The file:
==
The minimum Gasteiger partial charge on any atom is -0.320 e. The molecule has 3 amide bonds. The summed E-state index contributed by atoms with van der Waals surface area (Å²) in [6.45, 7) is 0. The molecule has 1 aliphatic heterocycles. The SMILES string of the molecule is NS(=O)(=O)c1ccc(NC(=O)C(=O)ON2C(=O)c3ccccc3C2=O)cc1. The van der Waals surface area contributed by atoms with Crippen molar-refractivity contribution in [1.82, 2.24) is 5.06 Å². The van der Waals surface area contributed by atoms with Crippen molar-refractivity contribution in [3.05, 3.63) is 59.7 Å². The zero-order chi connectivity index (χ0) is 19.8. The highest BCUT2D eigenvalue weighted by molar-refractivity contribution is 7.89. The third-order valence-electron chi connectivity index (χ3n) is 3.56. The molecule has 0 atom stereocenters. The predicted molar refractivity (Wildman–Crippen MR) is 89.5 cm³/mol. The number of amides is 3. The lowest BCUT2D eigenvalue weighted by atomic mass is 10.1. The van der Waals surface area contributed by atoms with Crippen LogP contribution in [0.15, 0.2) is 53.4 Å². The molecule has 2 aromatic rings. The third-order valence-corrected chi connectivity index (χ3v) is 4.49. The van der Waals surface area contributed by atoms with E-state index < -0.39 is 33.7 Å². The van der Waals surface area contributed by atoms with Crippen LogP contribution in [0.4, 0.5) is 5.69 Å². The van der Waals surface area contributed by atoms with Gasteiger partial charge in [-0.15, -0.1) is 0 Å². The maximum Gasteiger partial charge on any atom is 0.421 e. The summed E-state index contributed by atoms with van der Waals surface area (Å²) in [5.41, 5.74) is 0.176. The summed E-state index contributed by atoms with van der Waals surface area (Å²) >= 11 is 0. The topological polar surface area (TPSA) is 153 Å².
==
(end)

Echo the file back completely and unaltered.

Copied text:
The minimum Gasteiger partial charge on any atom is -0.320 e. The molecule has 3 amide bonds. The summed E-state index contributed by atoms with van der Waals surface area (Å²) in [6.45, 7) is 0. The molecule has 1 aliphatic heterocycles. The SMILES string of the molecule is NS(=O)(=O)c1ccc(NC(=O)C(=O)ON2C(=O)c3ccccc3C2=O)cc1. The van der Waals surface area contributed by atoms with Crippen molar-refractivity contribution in [1.82, 2.24) is 5.06 Å². The van der Waals surface area contributed by atoms with Crippen molar-refractivity contribution in [3.05, 3.63) is 59.7 Å². The zero-order chi connectivity index (χ0) is 19.8. The highest BCUT2D eigenvalue weighted by molar-refractivity contribution is 7.89. The third-order valence-electron chi connectivity index (χ3n) is 3.56. The molecule has 0 atom stereocenters. The predicted molar refractivity (Wildman–Crippen MR) is 89.5 cm³/mol. The number of amides is 3. The lowest BCUT2D eigenvalue weighted by atomic mass is 10.1. The van der Waals surface area contributed by atoms with Crippen LogP contribution in [0.15, 0.2) is 53.4 Å². The molecule has 2 aromatic rings. The third-order valence-corrected chi connectivity index (χ3v) is 4.49. The van der Waals surface area contributed by atoms with E-state index < -0.39 is 33.7 Å². The van der Waals surface area contributed by atoms with Crippen LogP contribution in [0.4, 0.5) is 5.69 Å². The van der Waals surface area contributed by atoms with Gasteiger partial charge in [-0.15, -0.1) is 0 Å². The maximum Gasteiger partial charge on any atom is 0.421 e. The summed E-state index contributed by atoms with van der Waals surface area (Å²) in [5.41, 5.74) is 0.176. The summed E-state index contributed by atoms with van der Waals surface area (Å²) >= 11 is 0. The topological polar surface area (TPSA) is 153 Å².